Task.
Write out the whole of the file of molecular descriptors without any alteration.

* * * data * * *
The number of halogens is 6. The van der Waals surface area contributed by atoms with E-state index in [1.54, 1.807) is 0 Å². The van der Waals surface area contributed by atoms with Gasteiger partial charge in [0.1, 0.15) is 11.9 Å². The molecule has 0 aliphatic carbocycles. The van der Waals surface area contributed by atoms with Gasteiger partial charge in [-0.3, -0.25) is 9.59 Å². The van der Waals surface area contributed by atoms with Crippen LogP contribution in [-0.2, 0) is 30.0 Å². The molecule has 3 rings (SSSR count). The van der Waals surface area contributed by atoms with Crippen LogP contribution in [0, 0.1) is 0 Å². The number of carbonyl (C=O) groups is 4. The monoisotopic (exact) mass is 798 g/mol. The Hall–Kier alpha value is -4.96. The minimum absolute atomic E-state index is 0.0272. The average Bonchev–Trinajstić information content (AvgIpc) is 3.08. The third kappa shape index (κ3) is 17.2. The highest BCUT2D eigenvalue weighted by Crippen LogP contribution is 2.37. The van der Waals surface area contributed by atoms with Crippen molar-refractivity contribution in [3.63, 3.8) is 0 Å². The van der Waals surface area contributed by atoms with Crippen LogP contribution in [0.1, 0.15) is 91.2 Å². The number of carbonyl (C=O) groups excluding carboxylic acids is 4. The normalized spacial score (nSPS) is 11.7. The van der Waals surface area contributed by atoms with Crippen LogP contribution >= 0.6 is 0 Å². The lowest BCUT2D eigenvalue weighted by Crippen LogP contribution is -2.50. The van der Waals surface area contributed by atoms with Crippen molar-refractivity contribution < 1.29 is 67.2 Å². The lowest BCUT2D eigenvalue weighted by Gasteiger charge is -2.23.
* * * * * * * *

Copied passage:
The number of halogens is 6. The van der Waals surface area contributed by atoms with E-state index in [1.54, 1.807) is 0 Å². The van der Waals surface area contributed by atoms with Gasteiger partial charge in [0.1, 0.15) is 11.9 Å². The molecule has 0 aliphatic carbocycles. The van der Waals surface area contributed by atoms with Gasteiger partial charge in [-0.3, -0.25) is 9.59 Å². The van der Waals surface area contributed by atoms with Crippen LogP contribution in [-0.2, 0) is 30.0 Å². The molecule has 3 rings (SSSR count). The van der Waals surface area contributed by atoms with Crippen LogP contribution in [0, 0.1) is 0 Å². The number of carbonyl (C=O) groups is 4. The monoisotopic (exact) mass is 798 g/mol. The Hall–Kier alpha value is -4.96. The minimum absolute atomic E-state index is 0.0272. The average Bonchev–Trinajstić information content (AvgIpc) is 3.08. The third kappa shape index (κ3) is 17.2. The highest BCUT2D eigenvalue weighted by Crippen LogP contribution is 2.37. The van der Waals surface area contributed by atoms with Crippen molar-refractivity contribution in [3.63, 3.8) is 0 Å². The van der Waals surface area contributed by atoms with Crippen LogP contribution in [0.1, 0.15) is 91.2 Å². The number of carbonyl (C=O) groups excluding carboxylic acids is 4. The normalized spacial score (nSPS) is 11.7. The van der Waals surface area contributed by atoms with Crippen LogP contribution >= 0.6 is 0 Å². The lowest BCUT2D eigenvalue weighted by Crippen LogP contribution is -2.50. The van der Waals surface area contributed by atoms with Crippen molar-refractivity contribution < 1.29 is 67.2 Å². The lowest BCUT2D eigenvalue weighted by Gasteiger charge is -2.23.